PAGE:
1. We appreciate your thoughts Maggie. Thank you.

      Just a few notes.

      Petitions do work. They have accomplished a lot of good things.

      We for sure wouldn’t ask people to do things that looks like helping horses but don’t have a hope in heck.

      You are SO right to point out with Petitions always write in your own words how you feel and why you are signing it. Always.

      Right again on form letters or those point and click letters big groups use. They are a total waste of time and do nothing for the horses.

      Animal agriculture is gruesome and totally inhumane all across the board, including universities who teach about it. No wonder a vet can sit straight faced and give testimony that horse slaughter is euthanasia. This is where they are taught to be so cold-blooded.


      1. I agree petitions are a good thing – my only thought was to write a personal message – which hopefully will be read by someone, right? Any veterinarian who believes horse slaughter is euthanasia shouldnt BE a vet! If doctors are supposed to “do no harm” – that also should apply to veterinarians. Otherwise, why would anyone go into that field if you have no more feeling for animals than that? Oh yeah, because animal agriculture is big business!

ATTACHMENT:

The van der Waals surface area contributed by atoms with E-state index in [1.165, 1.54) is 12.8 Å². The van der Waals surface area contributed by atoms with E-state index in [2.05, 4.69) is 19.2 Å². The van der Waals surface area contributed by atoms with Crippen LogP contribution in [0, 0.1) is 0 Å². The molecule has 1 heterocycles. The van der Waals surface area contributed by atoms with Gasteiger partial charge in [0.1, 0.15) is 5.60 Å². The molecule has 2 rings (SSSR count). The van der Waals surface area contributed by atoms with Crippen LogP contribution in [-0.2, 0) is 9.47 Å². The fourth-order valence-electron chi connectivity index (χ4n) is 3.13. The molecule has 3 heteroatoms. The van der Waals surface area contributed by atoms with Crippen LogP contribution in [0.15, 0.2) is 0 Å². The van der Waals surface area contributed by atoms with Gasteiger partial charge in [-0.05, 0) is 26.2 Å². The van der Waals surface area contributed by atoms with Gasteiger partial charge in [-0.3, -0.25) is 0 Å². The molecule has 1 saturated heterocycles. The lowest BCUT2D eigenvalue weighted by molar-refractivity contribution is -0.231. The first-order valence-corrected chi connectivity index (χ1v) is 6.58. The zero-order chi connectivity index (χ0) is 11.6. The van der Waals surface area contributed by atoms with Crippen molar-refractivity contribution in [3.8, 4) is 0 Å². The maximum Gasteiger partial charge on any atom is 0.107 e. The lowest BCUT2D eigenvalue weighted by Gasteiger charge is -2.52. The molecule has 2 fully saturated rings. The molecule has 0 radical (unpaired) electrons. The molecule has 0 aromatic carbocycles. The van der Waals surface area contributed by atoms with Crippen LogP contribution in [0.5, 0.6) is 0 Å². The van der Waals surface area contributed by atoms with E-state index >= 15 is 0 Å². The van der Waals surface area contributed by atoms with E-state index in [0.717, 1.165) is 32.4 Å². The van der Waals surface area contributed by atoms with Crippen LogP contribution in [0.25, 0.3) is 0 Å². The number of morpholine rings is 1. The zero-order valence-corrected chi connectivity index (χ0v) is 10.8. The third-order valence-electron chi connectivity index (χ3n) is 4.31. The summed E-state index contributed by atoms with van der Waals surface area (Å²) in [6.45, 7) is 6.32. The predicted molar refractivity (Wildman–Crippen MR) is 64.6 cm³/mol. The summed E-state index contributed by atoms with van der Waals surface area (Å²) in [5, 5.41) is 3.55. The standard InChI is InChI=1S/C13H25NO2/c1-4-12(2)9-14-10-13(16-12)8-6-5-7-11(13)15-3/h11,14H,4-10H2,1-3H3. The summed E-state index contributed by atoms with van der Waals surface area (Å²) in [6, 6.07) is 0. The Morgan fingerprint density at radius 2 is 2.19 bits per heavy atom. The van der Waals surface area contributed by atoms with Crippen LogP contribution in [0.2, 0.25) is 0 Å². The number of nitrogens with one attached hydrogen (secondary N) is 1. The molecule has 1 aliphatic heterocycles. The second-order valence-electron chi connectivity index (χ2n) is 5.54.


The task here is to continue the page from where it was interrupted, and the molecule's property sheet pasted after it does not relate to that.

Liked by 1 person

        1. The AVMA revised the Veterinary Oath at their November 2010 meeting to be effective for future graduates. It reads as follows with additions in capitals: “Being admitted to the profession of veterinary medicine, I solemnly swear to use my scientific knowledge and skills for the benefit of society through the protection of animal health AND WELFARE, the prevention AND RELIEF of animal suffering, the conservation of animal resources, the promotion of public health, and the advancement of medical knowledge.”

          So the AVMA, the AAEP and any veterinarians who support horse slaughter are in violation of their oath –no matter which oath they took with reference to animals but also people! Veterinarians know the language on each and every medication, ointment, fly spray, etc. that is made for equines and it all states: “Not to be used in animals intended for human consumption”. My question to them: Since their oath includes “for the benefit of society” and “the promotion of public health”, do they not consider the people outside of the United States that will be consuming this tainted horse meat a part of “society” nor care about their “health”?

          Liked by 1 person